Pakistan Cables – Leading the Way Towards Urban Forests

Did you know that cities occupy just two percent of the world’s land? According to the United Nations, cities account for over 60 percent of global energy consumption, 70 percent of greenhouse gas emissions and 70 percent of global waste. In 1990, there were 10 mega cities with more than 10 million inhabitants. Today, over 50 percent of the global population lives in cities and by 2050 that number will rise to 70 percent. Imagine the impact of rapid growth in urban centers on the world’s natural resources and our environment today and tomorrow ...
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Thankfully newer techniques and technologies, like cultivating urban forests are emerging to make cities a cleaner and greener. An urban forest is a forest that grows within a city, town or a suburb. Urban forests have also picked up momentum around the world. I’m proud to share with you that Pakistan Cables has taken the concept of an urban forest one step further and has successfully developed an industrial forest, the first of its kind in Pakistan to the best of our knowledge. The Pakistan Cables Urban Forest is spread across 2.5 acres at our new under construction facility in Nooriabad and is home to approximately 40,000 trees.
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Based on the proven method of urban forestation from Japan and developed by Mr. Akira Miyawaki, it has been implemented by renowned urban forest expert, Mr. Shahzad Qureshi in Pakistan. Why harness the power of urban trees? The environmental, economic and sociological benefits of trees and various other plants are well understood. Concisely, some key benefits of trees are: 1.   Improvement of air quality 2.   Trees in urban and industrial areas can cool the air, reducing the need for air conditioning by 30 percent, 3.   An urban forest nurtures biodiversity as it creates a natural eco-system, attracting birds, butterflies and other animals. 4.   Forests and urban forestry also play a crucial part in the achievement of the UN Sustainable Development Goals (SDGs) or Global Goals. These are a collection of 17 interlinked global goals designed to be a roadmap to achieve a better and more sustainable future for all. 5.   Studies also indicate that trees boost happiness hence they’re fantastic for mental health and well-being. 6.   Forests shield us against future pandemics. This is a need of the hour as we learn to live in the era of one such pandemic, COVID-19. According to the United Nations, at present, 60 per cent of all infectious diseases and 75 per cent of all emerging infectious diseases are zoonotic. These diseases originate from the transfer of pathogens from animals to humans, and they usually occur when natural landscapes, such are forests, are being cleared.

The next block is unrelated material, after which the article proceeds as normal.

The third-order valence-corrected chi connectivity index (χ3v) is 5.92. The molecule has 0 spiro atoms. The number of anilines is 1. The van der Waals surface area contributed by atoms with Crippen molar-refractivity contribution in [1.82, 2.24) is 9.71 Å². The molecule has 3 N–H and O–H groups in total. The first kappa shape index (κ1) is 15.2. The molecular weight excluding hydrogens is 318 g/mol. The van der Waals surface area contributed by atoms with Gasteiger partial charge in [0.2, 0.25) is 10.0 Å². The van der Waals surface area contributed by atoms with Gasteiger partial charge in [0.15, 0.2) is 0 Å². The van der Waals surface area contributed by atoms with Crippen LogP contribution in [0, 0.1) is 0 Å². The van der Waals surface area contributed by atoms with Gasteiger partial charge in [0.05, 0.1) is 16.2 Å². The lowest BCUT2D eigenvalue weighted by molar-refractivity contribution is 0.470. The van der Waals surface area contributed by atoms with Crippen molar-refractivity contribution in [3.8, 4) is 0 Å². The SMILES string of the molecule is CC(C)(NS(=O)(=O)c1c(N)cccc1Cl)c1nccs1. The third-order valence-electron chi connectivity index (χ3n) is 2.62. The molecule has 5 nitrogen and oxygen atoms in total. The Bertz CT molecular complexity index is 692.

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Our journey started a little over a year ago, when we embarked upon planting of trees at the Pakistan Cables new factory site, construction of which is underway at Nooriabad. Fifty-nine indigenous species have been planted, some of which include: amla, anar, amaltas, bharma, injeer, mango, mulberry, neem, pepil, such chane, kikar, khobani and so on. It is designed as a self-sustaining eco-system.
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(From L to R): Kamal A. Chinoy (Executive Director), Mustapha A. Chinoy (Chairman) and Fahd K. Chinoy (CEO), March 2020 Prime Minister Imran Khan’s 10 Billion Tree Tsunami project, to tackle climate change, is appreciable as it also promotes the green vision for Pakistan. This makes the Pakistan Cables initiative a platform that supports the national and international vision of a greener planet in every way.  It also sets the tone for the industrial sector to play its role. The transformation of the arid desert like environment in Nooriabad into a thriving and flourishing forest should motivate other industrial players to come forth and do their part. In the coming days, we will work closely across communities to inspire action among other businesses to step forward and pledge to environmental conservation. We believe that together we collaborate and safeguard the interests and well-being of our planet. Well captured by Neil Young’s lyrics, “Respect Mother Earth and her healing ways. Or trade away, our children's days.”

Are We Doing Enough To Revive Consumer Confidence?